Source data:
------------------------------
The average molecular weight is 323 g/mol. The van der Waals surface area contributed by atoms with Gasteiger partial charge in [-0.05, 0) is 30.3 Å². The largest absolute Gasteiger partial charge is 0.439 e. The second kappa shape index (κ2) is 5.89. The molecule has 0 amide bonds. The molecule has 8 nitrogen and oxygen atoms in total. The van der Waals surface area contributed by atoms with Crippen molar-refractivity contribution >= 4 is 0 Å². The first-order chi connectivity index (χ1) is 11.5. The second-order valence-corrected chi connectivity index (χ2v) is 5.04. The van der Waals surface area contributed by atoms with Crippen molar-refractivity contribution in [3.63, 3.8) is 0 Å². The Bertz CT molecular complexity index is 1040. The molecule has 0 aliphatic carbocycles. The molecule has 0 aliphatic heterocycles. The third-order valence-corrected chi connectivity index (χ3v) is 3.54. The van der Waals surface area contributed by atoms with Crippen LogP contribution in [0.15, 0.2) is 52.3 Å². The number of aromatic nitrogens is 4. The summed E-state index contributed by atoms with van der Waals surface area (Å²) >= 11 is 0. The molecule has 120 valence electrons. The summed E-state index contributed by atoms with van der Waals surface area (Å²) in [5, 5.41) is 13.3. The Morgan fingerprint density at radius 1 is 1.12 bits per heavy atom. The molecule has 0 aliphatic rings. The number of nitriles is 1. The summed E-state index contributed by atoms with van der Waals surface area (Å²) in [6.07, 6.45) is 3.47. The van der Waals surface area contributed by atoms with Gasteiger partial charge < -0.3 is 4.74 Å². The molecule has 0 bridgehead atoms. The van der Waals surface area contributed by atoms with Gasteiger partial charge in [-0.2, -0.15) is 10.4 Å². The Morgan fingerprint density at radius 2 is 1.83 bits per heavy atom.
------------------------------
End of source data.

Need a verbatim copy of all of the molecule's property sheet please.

The average molecular weight is 323 g/mol. The van der Waals surface area contributed by atoms with Gasteiger partial charge in [-0.05, 0) is 30.3 Å². The largest absolute Gasteiger partial charge is 0.439 e. The second kappa shape index (κ2) is 5.89. The molecule has 0 amide bonds. The molecule has 8 nitrogen and oxygen atoms in total. The van der Waals surface area contributed by atoms with Crippen molar-refractivity contribution >= 4 is 0 Å². The first-order chi connectivity index (χ1) is 11.5. The second-order valence-corrected chi connectivity index (χ2v) is 5.04. The van der Waals surface area contributed by atoms with Crippen molar-refractivity contribution in [3.63, 3.8) is 0 Å². The Bertz CT molecular complexity index is 1040. The molecule has 0 aliphatic carbocycles. The molecule has 0 aliphatic heterocycles. The third-order valence-corrected chi connectivity index (χ3v) is 3.54. The van der Waals surface area contributed by atoms with Crippen LogP contribution in [0.15, 0.2) is 52.3 Å². The number of aromatic nitrogens is 4. The summed E-state index contributed by atoms with van der Waals surface area (Å²) >= 11 is 0. The molecule has 120 valence electrons. The summed E-state index contributed by atoms with van der Waals surface area (Å²) in [5, 5.41) is 13.3. The Morgan fingerprint density at radius 1 is 1.12 bits per heavy atom. The molecule has 0 aliphatic rings. The number of nitriles is 1. The summed E-state index contributed by atoms with van der Waals surface area (Å²) in [6.07, 6.45) is 3.47. The van der Waals surface area contributed by atoms with Gasteiger partial charge < -0.3 is 4.74 Å². The molecule has 0 bridgehead atoms. The van der Waals surface area contributed by atoms with Gasteiger partial charge in [-0.2, -0.15) is 10.4 Å². The Morgan fingerprint density at radius 2 is 1.83 bits per heavy atom.